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HIRO Emergency Response Drone Unveiled at Medical Conference

HIRO Emergency Response Drone Unveiled at Medical Conference

The current news seems to be dominated with pictures from all of the hurricanes in Texas, Florida, Puerto Rico and the Caribbean. These pictures show us all too much how difficult it can be for the victims of these disasters to receive the medical help they so desperately need. Unfortunately, other scenarios such as, mass shootings and remote emergencies, have also dominated our airwaves recently. These life or death situations can leave little to no time for an ambulance to respond. This only presses many of us to look for new ways to respond to these situations.

A new gadget presented at the Osteopathic Medical Education Conference in Center City on Monday may be just the device we are looking for to help us change how we respond to natural disasters and other critical response missions. The Healthcare Integrated Rescue Operations Drone, also known as HIRO, is designed to help the victim by not only providing crucial medical supplies but also by offering the virtual guidance necessary to help the victim survive any type of dire emergency.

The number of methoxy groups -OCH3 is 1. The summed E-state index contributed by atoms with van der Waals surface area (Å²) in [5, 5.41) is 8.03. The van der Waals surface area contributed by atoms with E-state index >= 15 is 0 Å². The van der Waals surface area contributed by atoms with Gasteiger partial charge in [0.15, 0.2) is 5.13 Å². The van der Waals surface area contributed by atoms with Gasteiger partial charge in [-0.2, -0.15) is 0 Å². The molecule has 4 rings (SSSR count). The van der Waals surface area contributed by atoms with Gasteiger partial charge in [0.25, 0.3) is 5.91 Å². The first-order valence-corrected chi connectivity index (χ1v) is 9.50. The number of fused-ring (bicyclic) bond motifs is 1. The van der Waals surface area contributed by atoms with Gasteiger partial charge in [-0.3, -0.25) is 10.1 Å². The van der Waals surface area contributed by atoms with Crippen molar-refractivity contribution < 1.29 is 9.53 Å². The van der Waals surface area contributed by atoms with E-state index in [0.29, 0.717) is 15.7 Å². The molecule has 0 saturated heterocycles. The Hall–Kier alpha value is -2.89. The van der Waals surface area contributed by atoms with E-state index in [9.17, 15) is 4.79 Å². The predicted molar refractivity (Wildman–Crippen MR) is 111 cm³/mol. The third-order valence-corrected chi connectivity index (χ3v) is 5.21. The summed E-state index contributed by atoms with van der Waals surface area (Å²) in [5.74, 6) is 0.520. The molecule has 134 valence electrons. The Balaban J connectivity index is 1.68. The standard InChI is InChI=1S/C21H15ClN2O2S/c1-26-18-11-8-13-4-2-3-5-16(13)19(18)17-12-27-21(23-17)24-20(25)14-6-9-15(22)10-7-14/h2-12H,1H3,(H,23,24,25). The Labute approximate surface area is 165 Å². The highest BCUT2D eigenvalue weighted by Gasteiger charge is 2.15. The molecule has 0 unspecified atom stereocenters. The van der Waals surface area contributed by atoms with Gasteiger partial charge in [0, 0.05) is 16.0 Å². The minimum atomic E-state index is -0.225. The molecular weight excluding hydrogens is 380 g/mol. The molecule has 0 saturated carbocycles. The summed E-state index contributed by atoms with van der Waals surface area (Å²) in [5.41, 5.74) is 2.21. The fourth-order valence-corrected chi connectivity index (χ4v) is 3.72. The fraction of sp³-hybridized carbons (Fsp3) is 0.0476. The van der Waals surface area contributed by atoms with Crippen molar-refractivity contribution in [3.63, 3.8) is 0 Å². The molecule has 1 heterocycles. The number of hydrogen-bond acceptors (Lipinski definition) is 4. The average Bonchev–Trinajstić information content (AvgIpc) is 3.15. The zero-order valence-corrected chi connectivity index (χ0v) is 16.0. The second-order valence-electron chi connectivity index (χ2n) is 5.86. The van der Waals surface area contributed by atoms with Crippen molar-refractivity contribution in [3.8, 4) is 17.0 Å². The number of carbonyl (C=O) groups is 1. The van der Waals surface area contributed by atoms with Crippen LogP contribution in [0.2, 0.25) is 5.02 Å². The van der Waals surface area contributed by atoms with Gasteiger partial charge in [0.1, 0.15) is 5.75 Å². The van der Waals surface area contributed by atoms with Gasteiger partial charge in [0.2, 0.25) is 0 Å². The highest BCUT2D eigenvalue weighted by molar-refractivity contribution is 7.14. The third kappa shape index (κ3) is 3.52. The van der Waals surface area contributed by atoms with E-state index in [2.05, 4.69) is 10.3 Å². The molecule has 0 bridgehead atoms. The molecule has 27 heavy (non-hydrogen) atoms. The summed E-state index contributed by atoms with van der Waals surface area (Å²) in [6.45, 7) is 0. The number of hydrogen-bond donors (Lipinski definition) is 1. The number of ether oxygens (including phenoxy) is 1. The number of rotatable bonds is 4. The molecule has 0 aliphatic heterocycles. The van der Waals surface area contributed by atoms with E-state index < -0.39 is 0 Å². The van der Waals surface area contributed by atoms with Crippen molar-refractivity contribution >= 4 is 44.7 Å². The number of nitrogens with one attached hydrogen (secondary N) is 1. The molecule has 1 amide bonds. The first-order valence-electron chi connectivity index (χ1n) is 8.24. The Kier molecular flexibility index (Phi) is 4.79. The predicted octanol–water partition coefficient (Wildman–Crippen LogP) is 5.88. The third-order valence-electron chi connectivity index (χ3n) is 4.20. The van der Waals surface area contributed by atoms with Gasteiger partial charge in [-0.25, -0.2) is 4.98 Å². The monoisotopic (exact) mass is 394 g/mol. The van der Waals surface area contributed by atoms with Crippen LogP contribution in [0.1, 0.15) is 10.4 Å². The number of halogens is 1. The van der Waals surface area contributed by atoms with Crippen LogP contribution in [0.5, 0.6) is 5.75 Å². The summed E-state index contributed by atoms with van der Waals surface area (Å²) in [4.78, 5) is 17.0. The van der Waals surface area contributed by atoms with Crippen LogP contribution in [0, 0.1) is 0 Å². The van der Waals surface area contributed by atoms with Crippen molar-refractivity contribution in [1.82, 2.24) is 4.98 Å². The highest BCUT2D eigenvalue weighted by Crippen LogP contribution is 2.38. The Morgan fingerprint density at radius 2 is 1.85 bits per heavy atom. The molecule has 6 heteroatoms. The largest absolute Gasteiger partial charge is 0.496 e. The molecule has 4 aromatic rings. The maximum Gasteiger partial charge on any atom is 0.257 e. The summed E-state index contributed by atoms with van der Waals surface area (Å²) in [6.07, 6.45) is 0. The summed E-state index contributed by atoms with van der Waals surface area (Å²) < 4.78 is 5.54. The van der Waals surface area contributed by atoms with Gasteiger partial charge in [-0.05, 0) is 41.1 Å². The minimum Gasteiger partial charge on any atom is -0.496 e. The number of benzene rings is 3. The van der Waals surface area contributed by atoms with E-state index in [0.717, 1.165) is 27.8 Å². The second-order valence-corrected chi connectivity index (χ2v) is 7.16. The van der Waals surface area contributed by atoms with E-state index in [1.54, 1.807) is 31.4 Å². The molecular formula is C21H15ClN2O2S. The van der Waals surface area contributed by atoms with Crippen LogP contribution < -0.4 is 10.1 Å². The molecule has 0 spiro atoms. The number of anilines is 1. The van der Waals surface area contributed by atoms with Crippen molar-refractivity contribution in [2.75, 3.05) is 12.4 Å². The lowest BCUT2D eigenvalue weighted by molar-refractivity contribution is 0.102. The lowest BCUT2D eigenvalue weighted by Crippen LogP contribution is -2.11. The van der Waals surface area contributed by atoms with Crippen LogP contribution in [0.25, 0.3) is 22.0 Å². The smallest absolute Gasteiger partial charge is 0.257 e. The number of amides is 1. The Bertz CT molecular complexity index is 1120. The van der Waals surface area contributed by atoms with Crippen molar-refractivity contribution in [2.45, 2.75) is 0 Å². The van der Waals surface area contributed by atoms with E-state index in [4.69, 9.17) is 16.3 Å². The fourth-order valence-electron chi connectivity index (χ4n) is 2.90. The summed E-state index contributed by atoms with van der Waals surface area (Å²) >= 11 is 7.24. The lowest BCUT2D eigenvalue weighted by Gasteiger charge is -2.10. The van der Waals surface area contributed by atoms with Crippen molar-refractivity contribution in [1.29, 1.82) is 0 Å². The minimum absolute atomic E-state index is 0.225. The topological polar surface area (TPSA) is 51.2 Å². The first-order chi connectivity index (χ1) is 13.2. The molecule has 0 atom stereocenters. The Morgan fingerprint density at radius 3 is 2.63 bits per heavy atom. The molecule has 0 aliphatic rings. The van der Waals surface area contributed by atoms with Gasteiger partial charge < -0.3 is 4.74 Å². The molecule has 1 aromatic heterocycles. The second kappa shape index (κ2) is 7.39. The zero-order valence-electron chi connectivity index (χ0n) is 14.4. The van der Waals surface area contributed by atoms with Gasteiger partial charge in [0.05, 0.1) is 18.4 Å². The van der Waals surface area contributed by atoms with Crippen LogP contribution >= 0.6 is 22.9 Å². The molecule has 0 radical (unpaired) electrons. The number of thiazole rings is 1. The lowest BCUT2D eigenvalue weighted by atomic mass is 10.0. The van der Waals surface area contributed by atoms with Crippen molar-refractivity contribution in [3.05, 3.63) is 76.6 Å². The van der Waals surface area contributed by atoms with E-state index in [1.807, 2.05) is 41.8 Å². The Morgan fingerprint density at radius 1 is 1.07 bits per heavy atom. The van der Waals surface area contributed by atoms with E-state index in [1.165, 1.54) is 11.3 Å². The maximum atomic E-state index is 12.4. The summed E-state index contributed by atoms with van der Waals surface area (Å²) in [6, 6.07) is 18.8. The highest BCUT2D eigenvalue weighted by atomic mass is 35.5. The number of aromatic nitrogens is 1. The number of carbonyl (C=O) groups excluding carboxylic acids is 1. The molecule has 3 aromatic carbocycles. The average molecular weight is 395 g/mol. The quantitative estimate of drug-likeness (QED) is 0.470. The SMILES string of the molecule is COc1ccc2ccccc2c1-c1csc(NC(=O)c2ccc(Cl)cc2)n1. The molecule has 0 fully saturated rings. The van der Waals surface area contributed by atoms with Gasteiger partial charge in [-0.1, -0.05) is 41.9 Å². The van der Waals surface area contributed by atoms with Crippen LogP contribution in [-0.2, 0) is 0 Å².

HIRO was created at the College of Osteopathic Medicine at William Carey University by Dr. Italo Subbarao and Guy Paul Cooper Jr., a medical student. This is their first project to propel them into the ranks of the world of telemedicine with drone technology. Needless to say, they have high hopes for their invention. Their primary objective is to be able to launch their drones in the wilderness and utilize them for medical emergencies. Anywhere there is a need for medical help, they would love to see their drones there.

HIRO uses smartphone geolocation technology to arrive at the emergency location. The device will arrive with a stocked medical supply kit and will even provide a secure link to a remotely stationed doctor. The medical kit will be outfitted with the usual bandages, tourniquet, EpiPens and other necessary medical supplies. However, the kit will also feature a pair of camera-equipped smart glasses. These glasses will help the doctor see what is going on with the victim and help to guide them or the rescuers on how to act appropriately to save the life of the victim.

Dr. Subbarao stated, “this new technology will tell them to put on the smart glasses, their gloves and the ear piece, and then the doctor will appear on the screen and ask what is the emergency or say let me see the emergency.”  

DR. Subbarao is hopeful for his new invention and cannot wait to see the effect it will have in real life or death situations. Currently, HIRO is still in test flight, but they are expecting to launch it sometime early next year.

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